By way of background, Atlantic County Judge Nelson C. Johnson, on June 10, 2014, required Galloway Township to disclose e-mail logs showing the sender, recipient, date and subject line of each e-mail sent by a specific government employee during a specified period of time. On September 4, 2014, Galloway appealed from that ruling. More information and case documents are on-line here.
On October 23, 2014, the New Jersey State Association of Chiefs of Police (“NJSACOP”) requested permission to join the appeal as amicus curiae or “friend of the court.” The NJSACOP, represented by the Morristown law firm of Porzio, Bromberg & Newman, P.C., argued that public disclosure of e-mail logs of police officials would be “crippling” and “could compromise the sensitive investigatory techniques of police departments throughout the State and irreparably damage the fluid and consistent exchange of confidential information within the departments.” The NJSACOP’s filing is on-line here.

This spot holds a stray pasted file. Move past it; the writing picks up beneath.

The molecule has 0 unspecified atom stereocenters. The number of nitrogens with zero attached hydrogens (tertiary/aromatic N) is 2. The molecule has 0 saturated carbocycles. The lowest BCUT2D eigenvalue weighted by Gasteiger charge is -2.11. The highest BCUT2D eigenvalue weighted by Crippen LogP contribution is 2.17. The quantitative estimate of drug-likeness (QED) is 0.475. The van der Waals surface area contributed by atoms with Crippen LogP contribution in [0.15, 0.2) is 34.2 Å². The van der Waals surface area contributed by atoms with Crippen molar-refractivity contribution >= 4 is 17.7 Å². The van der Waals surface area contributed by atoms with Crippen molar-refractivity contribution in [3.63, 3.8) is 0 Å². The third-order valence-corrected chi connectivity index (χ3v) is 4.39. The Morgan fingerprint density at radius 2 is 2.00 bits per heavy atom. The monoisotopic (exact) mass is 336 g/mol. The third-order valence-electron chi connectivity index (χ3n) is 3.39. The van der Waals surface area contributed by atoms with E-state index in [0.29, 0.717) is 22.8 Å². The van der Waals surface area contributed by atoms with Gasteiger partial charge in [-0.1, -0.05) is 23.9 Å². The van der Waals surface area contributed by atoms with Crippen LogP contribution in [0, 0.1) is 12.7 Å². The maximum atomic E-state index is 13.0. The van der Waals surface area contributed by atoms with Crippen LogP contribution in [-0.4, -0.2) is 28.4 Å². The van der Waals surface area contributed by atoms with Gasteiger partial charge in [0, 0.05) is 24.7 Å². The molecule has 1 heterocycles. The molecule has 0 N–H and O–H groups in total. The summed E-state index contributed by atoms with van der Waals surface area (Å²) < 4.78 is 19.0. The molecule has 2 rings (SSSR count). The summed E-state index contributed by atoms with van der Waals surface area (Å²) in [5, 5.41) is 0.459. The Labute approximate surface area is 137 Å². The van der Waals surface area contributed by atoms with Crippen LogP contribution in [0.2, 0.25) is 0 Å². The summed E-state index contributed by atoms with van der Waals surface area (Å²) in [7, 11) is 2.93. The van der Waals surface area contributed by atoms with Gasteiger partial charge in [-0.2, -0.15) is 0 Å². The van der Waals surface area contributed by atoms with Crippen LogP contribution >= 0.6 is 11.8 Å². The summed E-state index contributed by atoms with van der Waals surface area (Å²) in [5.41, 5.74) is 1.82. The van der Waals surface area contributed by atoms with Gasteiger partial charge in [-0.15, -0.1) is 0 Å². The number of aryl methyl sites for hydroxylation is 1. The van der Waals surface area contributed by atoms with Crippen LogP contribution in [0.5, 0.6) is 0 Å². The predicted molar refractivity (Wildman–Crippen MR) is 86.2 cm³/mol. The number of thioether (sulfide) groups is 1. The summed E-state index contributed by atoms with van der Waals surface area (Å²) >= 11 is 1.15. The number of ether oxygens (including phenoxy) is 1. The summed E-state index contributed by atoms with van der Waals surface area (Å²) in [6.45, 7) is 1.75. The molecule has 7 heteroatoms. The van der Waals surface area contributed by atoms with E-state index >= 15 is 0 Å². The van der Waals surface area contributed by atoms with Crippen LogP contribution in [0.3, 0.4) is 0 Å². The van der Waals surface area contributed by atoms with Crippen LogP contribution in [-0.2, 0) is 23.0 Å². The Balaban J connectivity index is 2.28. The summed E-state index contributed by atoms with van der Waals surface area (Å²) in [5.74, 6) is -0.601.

While the Appellate Division will likely grant the request, the NJSACOP’s position doesn’t make much sense. Galloway has never argued that the e-mails identified by the log (provided that they weren’t otherwise exempt) weren’t themselves subject to the Open Public Records Act (OPRA). Rather, the Township argued that producing a log would require it to create a new record that does not already exist–something OPRA does not require agencies to do. While the Township’s position is understandable, the NJSACOP’s argument that producing logs would compromise sensitive police investigations is frivolous because any sensitive information could be redacted from the logs in the same way that such information could be redacted from the e-mails themselves.